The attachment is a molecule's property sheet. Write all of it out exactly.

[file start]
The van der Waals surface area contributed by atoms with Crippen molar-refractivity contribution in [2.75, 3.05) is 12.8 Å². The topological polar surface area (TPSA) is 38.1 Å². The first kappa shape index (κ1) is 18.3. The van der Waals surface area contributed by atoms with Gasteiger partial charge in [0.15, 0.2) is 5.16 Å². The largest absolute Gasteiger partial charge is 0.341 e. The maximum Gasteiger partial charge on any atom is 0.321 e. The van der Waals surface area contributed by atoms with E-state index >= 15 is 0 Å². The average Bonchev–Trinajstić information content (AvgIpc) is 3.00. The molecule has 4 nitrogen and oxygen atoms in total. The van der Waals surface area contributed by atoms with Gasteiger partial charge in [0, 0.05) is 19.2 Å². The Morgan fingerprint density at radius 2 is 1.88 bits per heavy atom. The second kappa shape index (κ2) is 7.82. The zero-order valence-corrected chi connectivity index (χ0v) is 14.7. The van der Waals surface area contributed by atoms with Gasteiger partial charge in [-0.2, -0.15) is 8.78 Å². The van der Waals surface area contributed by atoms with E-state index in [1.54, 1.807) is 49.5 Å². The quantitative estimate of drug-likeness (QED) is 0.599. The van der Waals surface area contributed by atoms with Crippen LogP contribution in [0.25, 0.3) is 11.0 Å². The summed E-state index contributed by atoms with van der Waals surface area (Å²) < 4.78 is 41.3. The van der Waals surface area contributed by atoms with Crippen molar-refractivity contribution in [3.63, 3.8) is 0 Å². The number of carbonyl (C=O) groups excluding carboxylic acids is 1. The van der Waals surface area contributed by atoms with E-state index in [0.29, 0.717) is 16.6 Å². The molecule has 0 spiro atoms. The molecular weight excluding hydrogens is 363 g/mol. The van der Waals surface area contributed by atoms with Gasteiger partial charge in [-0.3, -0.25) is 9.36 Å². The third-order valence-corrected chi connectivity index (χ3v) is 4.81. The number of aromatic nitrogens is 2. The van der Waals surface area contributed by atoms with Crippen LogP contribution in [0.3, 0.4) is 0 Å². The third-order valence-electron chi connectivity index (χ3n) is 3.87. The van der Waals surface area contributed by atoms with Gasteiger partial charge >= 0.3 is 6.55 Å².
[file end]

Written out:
The van der Waals surface area contributed by atoms with Crippen molar-refractivity contribution in [2.75, 3.05) is 12.8 Å². The topological polar surface area (TPSA) is 38.1 Å². The first kappa shape index (κ1) is 18.3. The van der Waals surface area contributed by atoms with Gasteiger partial charge in [0.15, 0.2) is 5.16 Å². The largest absolute Gasteiger partial charge is 0.341 e. The maximum Gasteiger partial charge on any atom is 0.321 e. The van der Waals surface area contributed by atoms with E-state index >= 15 is 0 Å². The average Bonchev–Trinajstić information content (AvgIpc) is 3.00. The molecule has 4 nitrogen and oxygen atoms in total. The van der Waals surface area contributed by atoms with Gasteiger partial charge in [0, 0.05) is 19.2 Å². The Morgan fingerprint density at radius 2 is 1.88 bits per heavy atom. The second kappa shape index (κ2) is 7.82. The zero-order valence-corrected chi connectivity index (χ0v) is 14.7. The van der Waals surface area contributed by atoms with Gasteiger partial charge in [-0.2, -0.15) is 8.78 Å². The van der Waals surface area contributed by atoms with E-state index in [1.54, 1.807) is 49.5 Å². The quantitative estimate of drug-likeness (QED) is 0.599. The van der Waals surface area contributed by atoms with Crippen LogP contribution in [0.25, 0.3) is 11.0 Å². The summed E-state index contributed by atoms with van der Waals surface area (Å²) < 4.78 is 41.3. The van der Waals surface area contributed by atoms with Crippen molar-refractivity contribution in [3.63, 3.8) is 0 Å². The number of carbonyl (C=O) groups excluding carboxylic acids is 1. The van der Waals surface area contributed by atoms with E-state index in [0.29, 0.717) is 16.6 Å². The molecule has 0 spiro atoms. The molecular weight excluding hydrogens is 363 g/mol. The van der Waals surface area contributed by atoms with Gasteiger partial charge in [-0.3, -0.25) is 9.36 Å². The third-order valence-corrected chi connectivity index (χ3v) is 4.81. The number of aromatic nitrogens is 2. The van der Waals surface area contributed by atoms with Crippen LogP contribution in [0.3, 0.4) is 0 Å². The third-order valence-electron chi connectivity index (χ3n) is 3.87. The van der Waals surface area contributed by atoms with Gasteiger partial charge >= 0.3 is 6.55 Å².